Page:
4 October 2010
Homily of Archbishop Diarmuid Martin at the Votive Mass to mark the opening of the Michelmas Law Term
St Michan’s Church, Halston Street Dublin
One of the great acquisitions of modern democratic constitutional States is that of the division of the legislative, executive and judicial powers. Where that distinction begins to unravel inevitably the door opens for totalitarian rule to prosper and for a culture of corruption to thrive. We see the world over how organised crime attempts to infiltrate into the very foundations of society and weaken the independence of the powers so that it can prosper freely and with impunity.
But it would be wrong simply to look on these powers as totally distinct. Together they serve the wider purpose of establishing a particular form not just of a State but of a society. Each of the powers in its own way has the task of fostering, serving and protecting a society in which people feel secure in themselves and secure in their ability to bring their contribution to the common good and to be protected and supported when they are vulnerable.
In the late nineteen nineties the World Bank conducted what is the widest-ever consultation of people living in poverty in developing countries. It was entitled “Voices of the Poor”. It asked people living in poverty – and especially those who were exploited even by those who were institutionally charged with their protection – what it was that they felt they most needed if they were ever to come out of poverty.
To the surprise of many, the dominant answer was not about food or jobs or subsidies to alleviate their poverty. The most important thing they felt they needed was Voice. They wanted to be heard, listened to and respected in what they said – respected in the fullness of their dignity, respected in their innate talents. They wanted to have an active voice in the society to which they belonged.
A democratic system is a system in which all have voice and all assume responsibility, in respect for others. A democratic system is NOT just about voting people in or out of office, no matter how vital that is. A democratic system is one which fosters a vibrant civil society which has the ability to develop new forms of societal discourse, the ability to challenges any of the powers, whether in the court of public opinion or if necessary in the courts of law. Voice without the support of law is stifled. Law which does not hear the voice of society becomes arrogant and tyrannical.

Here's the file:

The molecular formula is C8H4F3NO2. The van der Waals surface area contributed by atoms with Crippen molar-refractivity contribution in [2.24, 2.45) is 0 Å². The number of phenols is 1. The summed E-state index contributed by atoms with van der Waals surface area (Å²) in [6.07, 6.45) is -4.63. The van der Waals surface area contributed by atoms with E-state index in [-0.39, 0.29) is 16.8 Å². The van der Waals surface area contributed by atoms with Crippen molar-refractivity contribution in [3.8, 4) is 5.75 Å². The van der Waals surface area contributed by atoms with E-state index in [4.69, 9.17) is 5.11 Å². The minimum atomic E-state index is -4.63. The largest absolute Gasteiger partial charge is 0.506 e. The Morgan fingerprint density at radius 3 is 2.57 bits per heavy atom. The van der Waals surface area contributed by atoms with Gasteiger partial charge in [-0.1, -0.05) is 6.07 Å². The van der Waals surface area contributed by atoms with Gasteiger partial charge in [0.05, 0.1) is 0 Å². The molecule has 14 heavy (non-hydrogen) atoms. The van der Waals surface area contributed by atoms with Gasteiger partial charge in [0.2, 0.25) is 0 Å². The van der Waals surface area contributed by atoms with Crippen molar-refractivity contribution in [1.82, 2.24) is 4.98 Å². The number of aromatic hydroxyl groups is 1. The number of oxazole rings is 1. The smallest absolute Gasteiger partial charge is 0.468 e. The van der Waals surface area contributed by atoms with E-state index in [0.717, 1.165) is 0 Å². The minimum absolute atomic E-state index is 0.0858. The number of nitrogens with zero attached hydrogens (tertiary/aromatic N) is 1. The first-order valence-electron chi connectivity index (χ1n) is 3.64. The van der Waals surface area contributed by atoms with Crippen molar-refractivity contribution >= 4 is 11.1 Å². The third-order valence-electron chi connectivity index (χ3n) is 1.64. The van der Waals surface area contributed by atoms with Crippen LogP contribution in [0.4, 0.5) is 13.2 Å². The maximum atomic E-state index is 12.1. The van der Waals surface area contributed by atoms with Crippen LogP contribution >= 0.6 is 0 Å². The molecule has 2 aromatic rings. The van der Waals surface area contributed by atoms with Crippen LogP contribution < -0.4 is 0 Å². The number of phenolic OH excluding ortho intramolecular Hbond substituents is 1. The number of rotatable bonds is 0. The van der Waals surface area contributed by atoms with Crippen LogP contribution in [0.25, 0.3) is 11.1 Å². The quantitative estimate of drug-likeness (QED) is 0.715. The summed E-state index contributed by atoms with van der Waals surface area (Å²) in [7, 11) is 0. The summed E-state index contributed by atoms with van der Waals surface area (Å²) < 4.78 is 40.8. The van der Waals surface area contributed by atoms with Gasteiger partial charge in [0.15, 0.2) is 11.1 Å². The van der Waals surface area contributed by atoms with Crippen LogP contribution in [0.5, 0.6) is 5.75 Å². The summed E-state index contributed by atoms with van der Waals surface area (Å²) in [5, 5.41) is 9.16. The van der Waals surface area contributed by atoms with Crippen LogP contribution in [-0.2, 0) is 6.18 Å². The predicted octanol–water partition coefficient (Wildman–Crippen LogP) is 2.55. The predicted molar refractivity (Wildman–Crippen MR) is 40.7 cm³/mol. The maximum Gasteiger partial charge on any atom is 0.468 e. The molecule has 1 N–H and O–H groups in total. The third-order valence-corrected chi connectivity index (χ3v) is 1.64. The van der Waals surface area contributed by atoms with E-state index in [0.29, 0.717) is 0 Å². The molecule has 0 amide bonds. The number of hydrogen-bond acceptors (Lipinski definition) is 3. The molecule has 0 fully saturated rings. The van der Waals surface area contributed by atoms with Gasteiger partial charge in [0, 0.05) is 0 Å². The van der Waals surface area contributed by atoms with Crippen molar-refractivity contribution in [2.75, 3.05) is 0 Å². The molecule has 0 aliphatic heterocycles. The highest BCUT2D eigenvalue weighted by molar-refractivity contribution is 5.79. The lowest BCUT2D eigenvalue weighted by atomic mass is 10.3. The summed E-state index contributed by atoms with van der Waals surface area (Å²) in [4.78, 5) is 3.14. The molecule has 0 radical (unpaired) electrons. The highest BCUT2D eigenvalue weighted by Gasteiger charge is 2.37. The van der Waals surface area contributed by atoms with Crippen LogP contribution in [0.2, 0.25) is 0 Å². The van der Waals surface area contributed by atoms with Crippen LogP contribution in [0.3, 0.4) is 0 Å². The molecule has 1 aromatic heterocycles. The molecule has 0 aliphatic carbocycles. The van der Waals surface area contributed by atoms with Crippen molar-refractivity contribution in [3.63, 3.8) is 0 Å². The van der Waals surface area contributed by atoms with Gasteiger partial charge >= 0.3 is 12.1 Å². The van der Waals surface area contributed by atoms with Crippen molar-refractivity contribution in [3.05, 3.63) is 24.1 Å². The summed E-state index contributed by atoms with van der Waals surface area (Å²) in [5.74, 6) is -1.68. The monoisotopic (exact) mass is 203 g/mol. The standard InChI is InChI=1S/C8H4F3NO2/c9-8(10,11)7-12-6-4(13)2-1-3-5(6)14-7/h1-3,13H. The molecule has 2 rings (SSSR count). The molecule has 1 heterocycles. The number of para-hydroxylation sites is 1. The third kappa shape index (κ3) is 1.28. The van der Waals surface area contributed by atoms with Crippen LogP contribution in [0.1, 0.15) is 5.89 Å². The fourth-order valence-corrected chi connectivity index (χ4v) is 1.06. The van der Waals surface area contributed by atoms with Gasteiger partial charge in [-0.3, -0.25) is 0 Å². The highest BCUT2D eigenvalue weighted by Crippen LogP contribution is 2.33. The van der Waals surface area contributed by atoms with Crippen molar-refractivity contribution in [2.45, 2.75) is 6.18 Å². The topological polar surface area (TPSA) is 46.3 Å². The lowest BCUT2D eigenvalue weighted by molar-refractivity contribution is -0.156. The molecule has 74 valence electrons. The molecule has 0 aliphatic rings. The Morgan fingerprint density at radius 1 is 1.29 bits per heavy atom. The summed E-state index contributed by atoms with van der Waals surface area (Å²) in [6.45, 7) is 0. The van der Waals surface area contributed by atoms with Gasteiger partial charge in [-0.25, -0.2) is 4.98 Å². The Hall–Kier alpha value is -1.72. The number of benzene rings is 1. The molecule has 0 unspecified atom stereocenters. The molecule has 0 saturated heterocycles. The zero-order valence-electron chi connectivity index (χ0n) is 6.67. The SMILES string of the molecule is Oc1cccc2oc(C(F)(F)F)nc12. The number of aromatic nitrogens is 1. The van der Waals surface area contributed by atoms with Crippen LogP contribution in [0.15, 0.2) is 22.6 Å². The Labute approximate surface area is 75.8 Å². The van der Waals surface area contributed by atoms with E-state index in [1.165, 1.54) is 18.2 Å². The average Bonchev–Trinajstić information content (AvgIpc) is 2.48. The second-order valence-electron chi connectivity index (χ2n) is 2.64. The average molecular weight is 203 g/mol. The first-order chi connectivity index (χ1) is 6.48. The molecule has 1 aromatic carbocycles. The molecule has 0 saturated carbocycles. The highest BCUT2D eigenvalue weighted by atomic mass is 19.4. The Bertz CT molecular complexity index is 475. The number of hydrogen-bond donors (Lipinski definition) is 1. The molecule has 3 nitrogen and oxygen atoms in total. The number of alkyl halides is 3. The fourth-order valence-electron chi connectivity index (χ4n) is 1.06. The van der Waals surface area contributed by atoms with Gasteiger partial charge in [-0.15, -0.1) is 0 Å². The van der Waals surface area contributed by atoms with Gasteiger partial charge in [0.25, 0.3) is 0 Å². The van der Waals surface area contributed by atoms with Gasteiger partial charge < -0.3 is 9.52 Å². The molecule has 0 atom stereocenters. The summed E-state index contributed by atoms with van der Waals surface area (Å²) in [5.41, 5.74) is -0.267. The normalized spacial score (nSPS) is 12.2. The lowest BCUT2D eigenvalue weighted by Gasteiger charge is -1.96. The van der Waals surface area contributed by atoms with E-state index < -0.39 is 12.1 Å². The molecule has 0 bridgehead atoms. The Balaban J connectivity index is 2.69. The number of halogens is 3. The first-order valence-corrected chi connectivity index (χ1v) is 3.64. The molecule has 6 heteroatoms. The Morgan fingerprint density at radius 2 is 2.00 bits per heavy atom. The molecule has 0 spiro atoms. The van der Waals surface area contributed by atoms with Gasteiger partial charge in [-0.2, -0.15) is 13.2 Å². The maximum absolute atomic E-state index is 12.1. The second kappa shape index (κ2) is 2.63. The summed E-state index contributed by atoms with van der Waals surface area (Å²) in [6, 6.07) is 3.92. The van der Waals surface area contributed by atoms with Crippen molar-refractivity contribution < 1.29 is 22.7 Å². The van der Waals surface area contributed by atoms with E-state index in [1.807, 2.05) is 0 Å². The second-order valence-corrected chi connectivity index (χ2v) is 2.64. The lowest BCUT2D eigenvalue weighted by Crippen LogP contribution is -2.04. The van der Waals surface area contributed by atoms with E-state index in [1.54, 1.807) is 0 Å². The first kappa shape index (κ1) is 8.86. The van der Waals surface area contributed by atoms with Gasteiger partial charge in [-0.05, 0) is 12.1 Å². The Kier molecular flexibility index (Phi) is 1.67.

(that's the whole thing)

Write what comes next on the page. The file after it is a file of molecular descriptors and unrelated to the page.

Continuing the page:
Where voice is heard then a new form of communication begins, new language which is understood by all and respects all. New patterns of discourse emerge in which not only words are understood, but in which each of us feels understood for who we are.
The first reading, the account of Pentecost, is interesting in this context. The Acts of the Apostles lists the various places from which pilgrims had gathered in Jerusalem for the Feast. It was for the time an extraordinary international gathering, with people of different cultures and backgrounds: “Parthians, Medes and Elamites; people from Mesopotamia. Judea and Cappadocia; Pontus and Asia; Phyrgia and Pamphylia, Egypt and the parts of Libya around Cyrene, as well as visitors form Rome – Jews and proselytise alike – Cretans and Arabs”.
It is in the midst of this confusion of the noises of a Jerusalem over brimming with pilgrims that the Spirit inspires the Apostles to expound the message of Jesus Christ, and to the amazement of all that message is heard and understood by all. The Spirit begins to form though the message of Jesus a new model of society where words and above all people are understood.